Although post expiry extensions are rare, the approach of the Full Court to s79 of the Act is significant, and where a late application for extension of term undergoes opposition, the grant of the extension may well occur after the expiry of the original term of the patent.  The Lundbeck decision undercuts the commercial reason for extending a patent term, which is to extend the time in which damages can be recovered for any infringement.  Industry will be keenly watching the direction of the High Court on these issus.

In the meantime, the important message for patent licensees taking part in infringement proceedings are:

  • Patent licences must be exclusive in order for the licensee to have standing to sue, and the ability to recover damages (particularly important for local sponsors of patented products where the patentee is offshore and does not trade locally);
  • To be exclusive, a licence must be granted directly by the patentee and should include all rights to exploit the patented invention;
  • Any rights that the patentee wishes to reserve should be licensed back from the exclusive licensee, preferably in a separate, subsequent agreement;
  • Once executed, an exclusive licence should be recorded on the Register of Patents, at least prior to commencing any action;
  • Patents for products which receive regulatory approval late in the standard patent term run the risk that a request for extension of term will be granted post expiry, and patentees and exclusive licensees should be aware that damages recovery in that case may be problematic.

Pearce IP has extensive expertise in managing patent litigation involving local exclusive licensees and offshore patentees, and a strong track record in advising clients in relation to strategies for extension of patent term.  If you would like to discuss your patent strategies, please contact us.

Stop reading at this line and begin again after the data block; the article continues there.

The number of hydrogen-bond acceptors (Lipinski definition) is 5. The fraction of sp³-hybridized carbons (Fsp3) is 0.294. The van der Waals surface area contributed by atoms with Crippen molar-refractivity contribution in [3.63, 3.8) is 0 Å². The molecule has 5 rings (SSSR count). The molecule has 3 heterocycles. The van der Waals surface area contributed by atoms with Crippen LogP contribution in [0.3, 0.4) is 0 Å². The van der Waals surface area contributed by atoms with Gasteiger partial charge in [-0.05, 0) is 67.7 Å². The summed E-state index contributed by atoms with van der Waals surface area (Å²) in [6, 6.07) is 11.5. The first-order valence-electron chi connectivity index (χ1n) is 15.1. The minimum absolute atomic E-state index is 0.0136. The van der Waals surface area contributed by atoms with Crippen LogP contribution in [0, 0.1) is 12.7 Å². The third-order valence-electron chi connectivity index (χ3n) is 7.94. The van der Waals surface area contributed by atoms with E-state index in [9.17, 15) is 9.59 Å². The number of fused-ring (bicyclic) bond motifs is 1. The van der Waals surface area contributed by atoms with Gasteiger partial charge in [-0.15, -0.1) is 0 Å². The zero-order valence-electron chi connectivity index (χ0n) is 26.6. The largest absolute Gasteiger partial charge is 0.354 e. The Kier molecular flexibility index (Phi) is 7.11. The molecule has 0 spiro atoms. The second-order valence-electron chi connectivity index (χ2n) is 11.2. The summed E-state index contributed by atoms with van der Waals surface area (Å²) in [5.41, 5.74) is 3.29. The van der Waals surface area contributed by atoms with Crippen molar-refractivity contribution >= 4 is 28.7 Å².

[1] Sandoz Pty Ltd v H Lundbeck A/S  [2020] FCAFC 133

[2] H. Lundbeck A-S & Anor v Sandoz Pty Ltd; CNS Pharma Pty Ltd v Sandoz Pty Ltd [2021] HCATrans 13 (11 February 2021)

[3] Ibid, s 120(1)

[4] Section 78, which deals with infringement during the extended term of patents having a pre expiry extension, refers to “the exclusive rights of the patentee” with no indication that these rights cannot be assigned. Section 78 also limits what constitutes infringement during the extended term.

Naomi Pearce

Naomi Pearce

CEO, Executive Lawyer, Patent & Trade Mark Attorney

Naomi is recognised as one of Australia’s leading patent lawyers in virtually every notable legal guide and directory. Naomi is also Lawyers Weekly Women in Law Partner of the Year (SME Law) for 2021, and the Founding Principal of Pearce IP, which was recognised as the IP Team of the Year in the Australian Law Awards in December 2021.

Underpinning Naomi’s legal work is a deep understanding of the pharma/biopharma industries, resulting from 25 years’ experience including as VP of IP in-house at global pharma giants, Partner of a top-tier international law firm, and as the founding Principal of Pearce IP.

Emily Dwyer (née Bristow)

Emily Dwyer (née Bristow)

Lawyer, Trade Mark Trainee

Pearce IP’s law graduate Emily Dwyer offers legal and intellectual property services, with particular focus on patents and trade marks.

Emily co-authors Pearce IP’s blogs including Pearce IP’s regular pharma/biopharma industry news updates, and ensures that Pearce IP’s life sciences clients are kept abreast of important industry and legal developments.